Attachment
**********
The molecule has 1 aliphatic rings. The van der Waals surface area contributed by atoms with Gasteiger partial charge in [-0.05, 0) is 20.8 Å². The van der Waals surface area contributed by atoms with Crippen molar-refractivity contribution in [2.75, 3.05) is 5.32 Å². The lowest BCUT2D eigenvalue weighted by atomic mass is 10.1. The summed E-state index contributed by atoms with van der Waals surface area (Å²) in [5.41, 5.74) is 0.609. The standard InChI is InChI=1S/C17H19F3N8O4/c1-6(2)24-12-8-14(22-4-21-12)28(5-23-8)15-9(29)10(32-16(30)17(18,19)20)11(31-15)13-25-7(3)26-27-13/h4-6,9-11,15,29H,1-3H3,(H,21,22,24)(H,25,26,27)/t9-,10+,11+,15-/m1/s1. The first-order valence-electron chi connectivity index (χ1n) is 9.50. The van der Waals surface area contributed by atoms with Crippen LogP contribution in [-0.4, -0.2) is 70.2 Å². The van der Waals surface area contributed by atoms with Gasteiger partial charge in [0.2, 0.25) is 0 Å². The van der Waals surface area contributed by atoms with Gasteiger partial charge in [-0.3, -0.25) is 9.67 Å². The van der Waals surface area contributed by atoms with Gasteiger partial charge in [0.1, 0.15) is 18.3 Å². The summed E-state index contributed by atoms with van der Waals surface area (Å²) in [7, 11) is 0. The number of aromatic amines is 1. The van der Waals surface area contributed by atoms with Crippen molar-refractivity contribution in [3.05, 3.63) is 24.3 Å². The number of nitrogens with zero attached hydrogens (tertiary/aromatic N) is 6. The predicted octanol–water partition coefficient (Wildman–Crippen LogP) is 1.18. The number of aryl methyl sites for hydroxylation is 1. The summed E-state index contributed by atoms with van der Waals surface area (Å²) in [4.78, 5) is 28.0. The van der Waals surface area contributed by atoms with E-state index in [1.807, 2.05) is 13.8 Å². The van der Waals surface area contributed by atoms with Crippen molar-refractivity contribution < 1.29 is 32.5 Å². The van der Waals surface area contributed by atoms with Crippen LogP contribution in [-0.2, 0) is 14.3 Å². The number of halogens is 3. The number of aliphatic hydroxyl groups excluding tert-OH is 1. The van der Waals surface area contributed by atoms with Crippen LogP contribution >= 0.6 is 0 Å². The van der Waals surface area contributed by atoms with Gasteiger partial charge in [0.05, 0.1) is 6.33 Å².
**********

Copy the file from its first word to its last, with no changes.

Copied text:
The molecule has 1 aliphatic rings. The van der Waals surface area contributed by atoms with Gasteiger partial charge in [-0.05, 0) is 20.8 Å². The van der Waals surface area contributed by atoms with Crippen molar-refractivity contribution in [2.75, 3.05) is 5.32 Å². The lowest BCUT2D eigenvalue weighted by atomic mass is 10.1. The summed E-state index contributed by atoms with van der Waals surface area (Å²) in [5.41, 5.74) is 0.609. The standard InChI is InChI=1S/C17H19F3N8O4/c1-6(2)24-12-8-14(22-4-21-12)28(5-23-8)15-9(29)10(32-16(30)17(18,19)20)11(31-15)13-25-7(3)26-27-13/h4-6,9-11,15,29H,1-3H3,(H,21,22,24)(H,25,26,27)/t9-,10+,11+,15-/m1/s1. The first-order valence-electron chi connectivity index (χ1n) is 9.50. The van der Waals surface area contributed by atoms with Crippen LogP contribution in [-0.4, -0.2) is 70.2 Å². The van der Waals surface area contributed by atoms with Gasteiger partial charge in [0.2, 0.25) is 0 Å². The van der Waals surface area contributed by atoms with Gasteiger partial charge in [-0.3, -0.25) is 9.67 Å². The van der Waals surface area contributed by atoms with Gasteiger partial charge in [0.1, 0.15) is 18.3 Å². The summed E-state index contributed by atoms with van der Waals surface area (Å²) in [7, 11) is 0. The number of aromatic amines is 1. The van der Waals surface area contributed by atoms with Crippen molar-refractivity contribution in [3.05, 3.63) is 24.3 Å². The number of nitrogens with zero attached hydrogens (tertiary/aromatic N) is 6. The predicted octanol–water partition coefficient (Wildman–Crippen LogP) is 1.18. The number of aryl methyl sites for hydroxylation is 1. The summed E-state index contributed by atoms with van der Waals surface area (Å²) in [4.78, 5) is 28.0. The van der Waals surface area contributed by atoms with E-state index in [1.807, 2.05) is 13.8 Å². The van der Waals surface area contributed by atoms with Crippen molar-refractivity contribution < 1.29 is 32.5 Å². The van der Waals surface area contributed by atoms with Crippen LogP contribution in [-0.2, 0) is 14.3 Å². The number of halogens is 3. The number of aliphatic hydroxyl groups excluding tert-OH is 1. The van der Waals surface area contributed by atoms with Crippen LogP contribution >= 0.6 is 0 Å². The van der Waals surface area contributed by atoms with Gasteiger partial charge in [0.05, 0.1) is 6.33 Å².